An energy outlook report released by the Greece-based Institute of Energy for South East Europe (IENE) says that Turkey is the leader in the region in terms of energy investment and demand. The report also foresees that 141.6 billion euros will be invested in the country's energy sector until 2025.
Covering 13 countries in the region - Albania, Bosnia-Herzegovina, Bulgaria, Croatia, Slovenia, Cyprus, Macedonia, Greece, Kosovo, Montenegro, Romania, Serbia and Turkey - the IENE report highlighted Turkey's energy position in the region, as the country has made significant progress in adapting its legislation and market operations to European energy acquis.
"Turkey emerges as a dominant factor in shaping the region's final energy demand. This is understandable since its economy is growing sustainably and exhibits relatively high growth rates over the years as compared to the rest of southeastern Europe," the report says. As for energy demand estimates, the report says that the country's final energy demand will increase from 52 percent in 2020 to 60 percent in 2050, while most of the countries in the region are anticipated to experience a meager 1 percent rise or fall in final energy demand.
With regard to production, the report says total primary energy production in southeastern Europe is projected to grow from 111 million tons of oil equivalent (MTOE) in 2015 to 143 MTOE in 2050, with Turkey accounting for up to 45 percent of this total production."When Turkey is not taken into account, total production remains almost unchanged throughout the study period," it says.
Turkey also accounts for more than double the region's power production, seeing a strong expansion throughout the years since the country's gross electricity generation is projected to increase from 242 terawatt-hours (TWh) in 2015 to 422 TWh in 2050.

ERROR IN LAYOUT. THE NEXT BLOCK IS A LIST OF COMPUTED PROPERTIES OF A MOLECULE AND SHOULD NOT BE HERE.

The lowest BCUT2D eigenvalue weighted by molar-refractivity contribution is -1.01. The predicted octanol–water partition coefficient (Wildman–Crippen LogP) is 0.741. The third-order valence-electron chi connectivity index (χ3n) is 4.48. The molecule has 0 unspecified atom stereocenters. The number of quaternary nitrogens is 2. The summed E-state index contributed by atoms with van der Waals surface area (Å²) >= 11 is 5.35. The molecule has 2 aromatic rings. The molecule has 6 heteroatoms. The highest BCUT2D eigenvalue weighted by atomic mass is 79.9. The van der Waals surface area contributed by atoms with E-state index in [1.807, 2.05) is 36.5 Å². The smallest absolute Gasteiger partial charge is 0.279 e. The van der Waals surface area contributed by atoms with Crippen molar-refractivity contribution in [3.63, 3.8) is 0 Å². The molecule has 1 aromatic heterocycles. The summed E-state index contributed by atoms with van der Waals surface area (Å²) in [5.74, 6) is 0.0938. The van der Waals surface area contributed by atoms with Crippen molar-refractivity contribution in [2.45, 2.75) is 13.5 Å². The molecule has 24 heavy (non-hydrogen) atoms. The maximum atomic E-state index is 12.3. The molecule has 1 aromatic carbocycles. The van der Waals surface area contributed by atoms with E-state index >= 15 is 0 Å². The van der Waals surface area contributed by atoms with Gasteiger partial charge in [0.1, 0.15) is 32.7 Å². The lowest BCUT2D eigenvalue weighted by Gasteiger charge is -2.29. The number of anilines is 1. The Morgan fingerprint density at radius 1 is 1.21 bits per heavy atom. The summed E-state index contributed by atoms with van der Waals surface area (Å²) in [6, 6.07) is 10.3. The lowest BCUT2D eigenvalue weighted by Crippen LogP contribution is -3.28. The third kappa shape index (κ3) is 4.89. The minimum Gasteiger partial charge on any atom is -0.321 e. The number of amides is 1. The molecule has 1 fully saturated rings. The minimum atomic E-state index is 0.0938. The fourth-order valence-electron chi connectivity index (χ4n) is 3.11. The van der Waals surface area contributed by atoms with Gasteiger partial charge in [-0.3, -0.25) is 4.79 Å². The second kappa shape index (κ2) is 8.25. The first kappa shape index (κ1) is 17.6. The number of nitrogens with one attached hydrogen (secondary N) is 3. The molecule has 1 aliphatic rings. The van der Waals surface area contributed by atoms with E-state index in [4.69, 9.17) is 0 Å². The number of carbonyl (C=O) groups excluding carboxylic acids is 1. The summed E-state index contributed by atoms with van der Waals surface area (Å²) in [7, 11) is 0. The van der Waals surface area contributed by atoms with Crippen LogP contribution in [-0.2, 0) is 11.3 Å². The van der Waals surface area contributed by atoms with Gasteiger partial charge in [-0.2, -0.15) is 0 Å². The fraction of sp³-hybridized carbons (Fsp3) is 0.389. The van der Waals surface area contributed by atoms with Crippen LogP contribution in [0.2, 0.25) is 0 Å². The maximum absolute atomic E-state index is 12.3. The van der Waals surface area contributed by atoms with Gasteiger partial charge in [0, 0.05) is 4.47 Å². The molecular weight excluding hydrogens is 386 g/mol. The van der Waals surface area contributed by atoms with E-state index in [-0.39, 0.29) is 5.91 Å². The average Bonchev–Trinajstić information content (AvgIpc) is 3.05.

The IENE report examined energy investments from 2016 to 2025 in accordance with two scenarios. The worst case scenario predicts that 267 billion euros will be invested in the energy sector across southeastern Europe, while the best case scenario anticipates a 321 billion euro investment in the industry.
According to the report, Turkey tops other countries in energy projects in terms of country-based investments. The worst-case scenario for Turkey outlines that the country will allocate some 124.9 billion euros in energy investments, and 141.6 billion, in the projected best-case scenario by 2025. The country is followed by Greece with a 23.3 billion euros to 30.2 billion euros investment in energy.
Approximately 10 percent of the $145 billion foreign direct investment Turkey attracted from 2006 to 2016 went to the energy sector, which ranks third in terms of investment-drawing sectors in the 10 years. Following the manufacturing and finance sectors, which drew $38.4 billion and $29.7 billion respectively, energy investments from international companies amounted to $15.7 billion from 2006 to 2016.
Renewable energy investments, including solar, wind, geothermal and biomass, are expected to reach 40 billion euros to 50 billion euros. The fund allocated to power generation with nuclear and thermal plant investments is projected to exceed 141.6 billion euros. The cost of inter-regional, mega energy investments total to more than $60 billion, the report says.
Moreover, the current oil demand in Europe is 59 million tons and will increase fourfold by 2050, reaching 220 million tons, the report predicts. Turkey again claims the top position with a 60 percent increase.
The SEE Energy Outlook 2016/2017 is a comprehensive study that deals with the current energy situation in southeastern Europe, but is also concerned with its outlook from now until 2050. Additionally, the study covers a number of peripheral countries including Israel, Egypt, Syria, Lebanon, Moldova, Ukraine, Hungary and Italy, which are economically and geographically related to southeastern European countries.
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